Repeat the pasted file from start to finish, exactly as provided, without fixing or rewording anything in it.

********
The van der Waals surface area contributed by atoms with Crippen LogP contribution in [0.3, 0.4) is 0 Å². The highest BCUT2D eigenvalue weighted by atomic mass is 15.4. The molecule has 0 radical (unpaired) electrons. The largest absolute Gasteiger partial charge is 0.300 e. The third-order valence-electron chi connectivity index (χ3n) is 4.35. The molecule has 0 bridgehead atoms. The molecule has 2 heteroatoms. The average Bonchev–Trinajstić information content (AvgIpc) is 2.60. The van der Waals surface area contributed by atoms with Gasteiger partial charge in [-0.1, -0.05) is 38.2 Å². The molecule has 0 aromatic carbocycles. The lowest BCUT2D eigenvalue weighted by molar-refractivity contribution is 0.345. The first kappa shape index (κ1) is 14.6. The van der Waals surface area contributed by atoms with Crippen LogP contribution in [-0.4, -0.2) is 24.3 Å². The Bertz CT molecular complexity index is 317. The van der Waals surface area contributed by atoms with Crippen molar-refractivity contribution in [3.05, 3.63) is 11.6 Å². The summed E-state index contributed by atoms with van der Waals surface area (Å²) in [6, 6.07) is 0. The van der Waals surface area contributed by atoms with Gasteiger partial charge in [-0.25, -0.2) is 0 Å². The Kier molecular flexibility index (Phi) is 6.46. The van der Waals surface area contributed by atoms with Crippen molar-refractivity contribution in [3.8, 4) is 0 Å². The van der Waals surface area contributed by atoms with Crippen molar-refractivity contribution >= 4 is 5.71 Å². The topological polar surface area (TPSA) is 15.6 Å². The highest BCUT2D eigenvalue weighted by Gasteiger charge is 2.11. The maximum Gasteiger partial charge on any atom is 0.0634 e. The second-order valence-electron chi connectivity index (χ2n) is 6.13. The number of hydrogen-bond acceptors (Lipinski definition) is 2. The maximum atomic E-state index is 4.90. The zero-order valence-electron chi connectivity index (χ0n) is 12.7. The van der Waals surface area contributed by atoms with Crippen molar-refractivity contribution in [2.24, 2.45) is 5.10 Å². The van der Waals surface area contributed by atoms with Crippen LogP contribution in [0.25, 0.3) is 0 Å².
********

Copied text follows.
The van der Waals surface area contributed by atoms with Crippen LogP contribution in [0.3, 0.4) is 0 Å². The highest BCUT2D eigenvalue weighted by atomic mass is 15.4. The molecule has 0 radical (unpaired) electrons. The largest absolute Gasteiger partial charge is 0.300 e. The third-order valence-electron chi connectivity index (χ3n) is 4.35. The molecule has 0 bridgehead atoms. The molecule has 2 heteroatoms. The average Bonchev–Trinajstić information content (AvgIpc) is 2.60. The van der Waals surface area contributed by atoms with Gasteiger partial charge in [-0.1, -0.05) is 38.2 Å². The molecule has 0 aromatic carbocycles. The lowest BCUT2D eigenvalue weighted by molar-refractivity contribution is 0.345. The first kappa shape index (κ1) is 14.6. The van der Waals surface area contributed by atoms with Crippen LogP contribution in [-0.4, -0.2) is 24.3 Å². The Bertz CT molecular complexity index is 317. The van der Waals surface area contributed by atoms with Crippen molar-refractivity contribution in [3.05, 3.63) is 11.6 Å². The summed E-state index contributed by atoms with van der Waals surface area (Å²) in [6, 6.07) is 0. The van der Waals surface area contributed by atoms with Gasteiger partial charge in [-0.25, -0.2) is 0 Å². The Kier molecular flexibility index (Phi) is 6.46. The van der Waals surface area contributed by atoms with Crippen molar-refractivity contribution in [3.8, 4) is 0 Å². The van der Waals surface area contributed by atoms with Crippen molar-refractivity contribution >= 4 is 5.71 Å². The topological polar surface area (TPSA) is 15.6 Å². The highest BCUT2D eigenvalue weighted by Gasteiger charge is 2.11. The maximum Gasteiger partial charge on any atom is 0.0634 e. The second-order valence-electron chi connectivity index (χ2n) is 6.13. The number of hydrogen-bond acceptors (Lipinski definition) is 2. The maximum atomic E-state index is 4.90. The zero-order valence-electron chi connectivity index (χ0n) is 12.7. The van der Waals surface area contributed by atoms with Crippen molar-refractivity contribution in [2.24, 2.45) is 5.10 Å². The van der Waals surface area contributed by atoms with Crippen LogP contribution in [0.25, 0.3) is 0 Å².